Farming feature: A breed apart: bringing down ‘town and country’ barriers
- Credit: Archant
We often hear of the disconnection between town and country. We bemoan the fact that over a short space of time the number of people with a proper understanding of the country has drastically reduced, writes NFU Environment Forum member Ben Blower.
To some, farmers have become a breed apart – people to be feared as they bear down on you in an enormous tractor, or frustrate you as they hold you up on an important journey or to be blamed for unleashing a cocktail of chemicals on the crops. This stereotype of farmers as pariahs who are wrecking the countryside is unsurprising as it’s the image often highlighted by national media. With fewer people now able to earn a living from agriculture it has become much more difficult to redress the balance.
My experience on my small farm near Beccles is perhaps a little unusual but is an example of how barriers can be brought down.
Just over 40 years ago my father first made an arrangement with the local bird society to allow them to have access to an area of alder carr (fen woodland). He was a keen ornithologist and wanted to share his enthusiasm but also he was anxious to bring people back into the country and give them a stake in looking after it.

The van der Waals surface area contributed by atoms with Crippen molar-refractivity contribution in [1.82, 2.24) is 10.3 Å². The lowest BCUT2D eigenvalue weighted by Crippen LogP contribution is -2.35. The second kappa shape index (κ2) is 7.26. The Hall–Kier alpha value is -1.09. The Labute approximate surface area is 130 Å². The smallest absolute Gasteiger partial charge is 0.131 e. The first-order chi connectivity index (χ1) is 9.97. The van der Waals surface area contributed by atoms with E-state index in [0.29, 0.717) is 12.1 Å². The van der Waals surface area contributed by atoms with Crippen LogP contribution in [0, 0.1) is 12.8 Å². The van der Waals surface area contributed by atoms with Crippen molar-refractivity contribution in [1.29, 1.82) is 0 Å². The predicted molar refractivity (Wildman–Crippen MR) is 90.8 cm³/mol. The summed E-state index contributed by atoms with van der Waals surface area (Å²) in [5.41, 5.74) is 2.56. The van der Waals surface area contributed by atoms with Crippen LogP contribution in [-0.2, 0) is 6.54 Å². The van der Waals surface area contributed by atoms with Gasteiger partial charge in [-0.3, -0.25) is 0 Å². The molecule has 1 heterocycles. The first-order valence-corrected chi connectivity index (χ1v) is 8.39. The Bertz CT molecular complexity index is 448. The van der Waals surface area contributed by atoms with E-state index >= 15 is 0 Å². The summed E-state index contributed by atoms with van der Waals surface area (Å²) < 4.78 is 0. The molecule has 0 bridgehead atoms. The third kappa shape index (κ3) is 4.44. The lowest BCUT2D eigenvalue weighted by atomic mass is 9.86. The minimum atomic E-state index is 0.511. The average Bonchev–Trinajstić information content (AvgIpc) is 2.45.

This year I have completed the latest renewal of the agreement and have made the land available for the next 20 years. This is with Suffolk Wildlife Trust as the area is now managed as one of their reserves open to the public.
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For its success this depends on the extraordinary expertise and knowledge of the wildlife trust staff and the brawn of an ever-more knowledgeable group of local volunteers. When the arrangement started it was enough that a few people enjoyed messing about in the wood, sharing the delight of spotting a rare bird.
Now it is more complex as we have to make sure that the management works within the tight rules created by the multitude of European and national regulations overseen by Defra and Natural England that govern the way in which we look after these special sites.
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It has become much more than a bird watchers’ paradise and now we are looking after and protecting a range of insects, reptiles, crustaceans, fungi and plants.
This has been hugely successful and not just for the environmental benefit achieved. Its success is also reflected in the number of people who have grown to love this place by looking after it, observing it and enjoying the fulfilment this brings to their lives. It has also promoted to a small extent a greater understanding of country life.
There is a great deal more to farming and land management than the public sees. Many people do not realise that it is often the same people carrying out the commercial agricultural activities now required to produce our food who are also behind the creation and preservation of some very special ‘natural’ environments.
NFU Environment Forum member Ben Blower owns a mixed farm at Ringsfield, Beccles, in the Waveney Valley.